Survey questions how welcoming Sac State is to employees with disabilities

20 percent or more said disabled employees aren’t ‘treated with respect’


Photo courtesy of Leah Zarchy

Leah Zarchy, assistant professor and American Sign Language and deaf studies program coordinator, gives an ASL presentation at CelebratEd at Sac State on Sept. 17, 2018.

Reanna Simmons

In the 2018 Campus Climate survey conducted by Sacramento State’s Office of Inclusive Excellence, six percent of its respondents said they have a disability.

The survey, which was sent to staff, faculty, and administrators, asked how welcoming Sac State is to those who have a disability.

Twenty-seven percent disagreed with the statement in the survey, “Employees with a disability are treated with respect by administrators.” Twenty-one percent disagreed with the statement, “Employees with a disability are treated with respect by the faculty,” and twenty-two percent disagreed with the statement, “Employees with a disability are treated with respect by staff.”

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Diana Tate Vermeire, executive director of the Office of Inclusive Excellence, said the results allow her office to figure out what they need to do to address the situation of those who feel unwelcome.

“If our campus community doesn’t have the skill set, what are we doing as an institution to be respected?” said Vermeire.

In response to the survey, there are plans of diversity training, but it is unclear when that will begin.

“Diversity training opens up so many avenues,” said Vermiere. “What are the options? What is it we think we need to be offering?”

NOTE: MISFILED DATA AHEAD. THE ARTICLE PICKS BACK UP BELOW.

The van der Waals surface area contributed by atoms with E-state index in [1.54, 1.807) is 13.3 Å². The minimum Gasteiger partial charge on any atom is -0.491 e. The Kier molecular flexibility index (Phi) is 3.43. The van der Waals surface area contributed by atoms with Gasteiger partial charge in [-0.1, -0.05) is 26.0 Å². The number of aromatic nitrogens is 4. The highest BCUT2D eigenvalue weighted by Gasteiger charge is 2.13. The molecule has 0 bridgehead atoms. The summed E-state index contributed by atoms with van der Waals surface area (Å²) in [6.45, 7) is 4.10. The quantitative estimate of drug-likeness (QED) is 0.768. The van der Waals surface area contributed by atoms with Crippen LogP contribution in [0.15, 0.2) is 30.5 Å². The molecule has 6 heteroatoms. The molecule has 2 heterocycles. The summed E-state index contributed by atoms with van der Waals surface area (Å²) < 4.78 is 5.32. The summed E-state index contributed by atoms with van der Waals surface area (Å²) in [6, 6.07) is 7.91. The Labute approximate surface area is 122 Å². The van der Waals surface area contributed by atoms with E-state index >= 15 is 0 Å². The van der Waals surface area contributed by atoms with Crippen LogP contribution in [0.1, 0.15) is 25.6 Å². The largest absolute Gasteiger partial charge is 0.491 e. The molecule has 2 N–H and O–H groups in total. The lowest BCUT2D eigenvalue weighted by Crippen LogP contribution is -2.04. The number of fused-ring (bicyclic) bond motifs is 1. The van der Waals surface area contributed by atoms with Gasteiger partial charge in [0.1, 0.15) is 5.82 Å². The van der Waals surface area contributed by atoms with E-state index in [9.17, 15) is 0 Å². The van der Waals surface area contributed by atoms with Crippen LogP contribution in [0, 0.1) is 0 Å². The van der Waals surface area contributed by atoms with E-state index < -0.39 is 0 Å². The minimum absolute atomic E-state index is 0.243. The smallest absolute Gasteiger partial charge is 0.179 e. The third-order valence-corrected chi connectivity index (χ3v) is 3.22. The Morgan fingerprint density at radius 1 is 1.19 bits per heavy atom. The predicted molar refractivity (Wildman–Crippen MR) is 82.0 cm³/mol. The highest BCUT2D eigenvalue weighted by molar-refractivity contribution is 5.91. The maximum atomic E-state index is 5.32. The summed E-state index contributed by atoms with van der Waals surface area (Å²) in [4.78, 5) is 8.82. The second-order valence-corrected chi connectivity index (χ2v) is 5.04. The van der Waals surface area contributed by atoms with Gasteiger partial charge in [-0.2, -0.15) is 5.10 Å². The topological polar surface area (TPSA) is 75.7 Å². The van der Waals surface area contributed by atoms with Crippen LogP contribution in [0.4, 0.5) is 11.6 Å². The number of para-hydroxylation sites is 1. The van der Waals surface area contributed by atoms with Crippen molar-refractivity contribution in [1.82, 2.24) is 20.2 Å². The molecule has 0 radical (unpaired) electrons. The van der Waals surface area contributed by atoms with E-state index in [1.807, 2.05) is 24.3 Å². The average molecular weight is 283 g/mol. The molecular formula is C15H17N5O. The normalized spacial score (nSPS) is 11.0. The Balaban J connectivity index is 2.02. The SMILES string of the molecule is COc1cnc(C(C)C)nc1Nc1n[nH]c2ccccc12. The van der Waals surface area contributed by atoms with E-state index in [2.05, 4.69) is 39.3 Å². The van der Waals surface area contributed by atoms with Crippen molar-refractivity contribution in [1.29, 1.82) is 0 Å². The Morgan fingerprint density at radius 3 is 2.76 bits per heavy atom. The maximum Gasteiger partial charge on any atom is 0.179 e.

Assistant professor and program coordinator of American Sign Language and deaf studies, Leah Zarchy, said, “When I was first hired, I attended the new faculty potluck hosted by President (Robert) Nelsen and his wife. I left not feeling respected.

Zarchy dined with a fellow new faculty member and her spouse.

“(They) made many disparaging comments about deaf people,” said Zarchy. “They were shocked to learn that ASL is a language unrelated to English, or even that is, in fact a language.”

Although Zarchy is deaf, she is fluent in ASL.

“The spouse of the new faculty member actually said, ‘Well it’s so great they hired someone who can communicate,’” said Zarchy. “I suspect this was meant as a compliment but it’s not. It dismisses the fact that deaf people are capable of communicating.”

In the ASL and deaf studies department, Zarchy said she feels welcomed and respected.

“The dean often asks one deaf studies faculty member to give a short ASL lesson or lesson on how to be advocates and allies for deaf and hard of hearing colleagues at the start of college meetings,” said Zarchy.

“This is a way to make us visible and raise awareness about how to communicate with us effectively and respectfully with and without interpreters present.”

In some situations having a disability is not always apparent, but transparent. Sac State alumna and former Sac State employee, Maia Fernandez, worked two different jobs when they were attending Sac State for their undergraduate and graduate studies. Posten was dealing with depression and anxiety, and was later diagnosed with multiple sclerosis.

While working their first job on campus, Fernandez said they felt like they couldn’t disclose why they were calling out or what was wrong.

“It felt like I couldn’t let them know,” they said.

Fernandez said the writing center was the only place they felt comfortable expressing their disability.

“I was really lucky with the writing center.”

Correction: March 12, 2019

An earlier version of this article stated that Leah’s last name was Zachary, when in fact, it is Zarchy. The article also misidentified Leah as not being deaf and she is deaf.